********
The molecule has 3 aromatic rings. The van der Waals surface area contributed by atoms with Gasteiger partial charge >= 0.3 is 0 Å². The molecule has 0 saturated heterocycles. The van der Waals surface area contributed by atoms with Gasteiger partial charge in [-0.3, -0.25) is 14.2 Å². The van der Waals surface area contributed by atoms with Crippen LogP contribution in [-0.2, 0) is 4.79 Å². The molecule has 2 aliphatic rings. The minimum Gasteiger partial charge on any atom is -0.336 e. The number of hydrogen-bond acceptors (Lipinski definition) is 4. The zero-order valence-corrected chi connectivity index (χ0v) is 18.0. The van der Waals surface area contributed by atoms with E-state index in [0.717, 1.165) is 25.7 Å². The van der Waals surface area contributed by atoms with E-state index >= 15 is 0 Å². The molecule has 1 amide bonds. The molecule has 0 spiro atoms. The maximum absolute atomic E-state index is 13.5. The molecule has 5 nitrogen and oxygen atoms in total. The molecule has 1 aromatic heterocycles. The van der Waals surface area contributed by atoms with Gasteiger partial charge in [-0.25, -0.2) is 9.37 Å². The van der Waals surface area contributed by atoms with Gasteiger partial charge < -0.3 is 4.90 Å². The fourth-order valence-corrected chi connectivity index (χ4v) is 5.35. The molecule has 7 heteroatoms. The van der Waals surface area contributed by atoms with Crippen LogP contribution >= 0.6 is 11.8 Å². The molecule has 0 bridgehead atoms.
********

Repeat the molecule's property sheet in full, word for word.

The molecule has 3 aromatic rings. The van der Waals surface area contributed by atoms with Gasteiger partial charge >= 0.3 is 0 Å². The molecule has 0 saturated heterocycles. The van der Waals surface area contributed by atoms with Gasteiger partial charge in [-0.3, -0.25) is 14.2 Å². The van der Waals surface area contributed by atoms with Crippen LogP contribution in [-0.2, 0) is 4.79 Å². The molecule has 2 aliphatic rings. The minimum Gasteiger partial charge on any atom is -0.336 e. The number of hydrogen-bond acceptors (Lipinski definition) is 4. The zero-order valence-corrected chi connectivity index (χ0v) is 18.0. The van der Waals surface area contributed by atoms with E-state index in [0.717, 1.165) is 25.7 Å². The van der Waals surface area contributed by atoms with E-state index >= 15 is 0 Å². The molecule has 1 amide bonds. The molecule has 0 spiro atoms. The maximum absolute atomic E-state index is 13.5. The molecule has 5 nitrogen and oxygen atoms in total. The molecule has 1 aromatic heterocycles. The van der Waals surface area contributed by atoms with Gasteiger partial charge in [-0.25, -0.2) is 9.37 Å². The van der Waals surface area contributed by atoms with Gasteiger partial charge < -0.3 is 4.90 Å². The fourth-order valence-corrected chi connectivity index (χ4v) is 5.35. The molecule has 7 heteroatoms. The van der Waals surface area contributed by atoms with Crippen LogP contribution >= 0.6 is 11.8 Å². The molecule has 0 bridgehead atoms.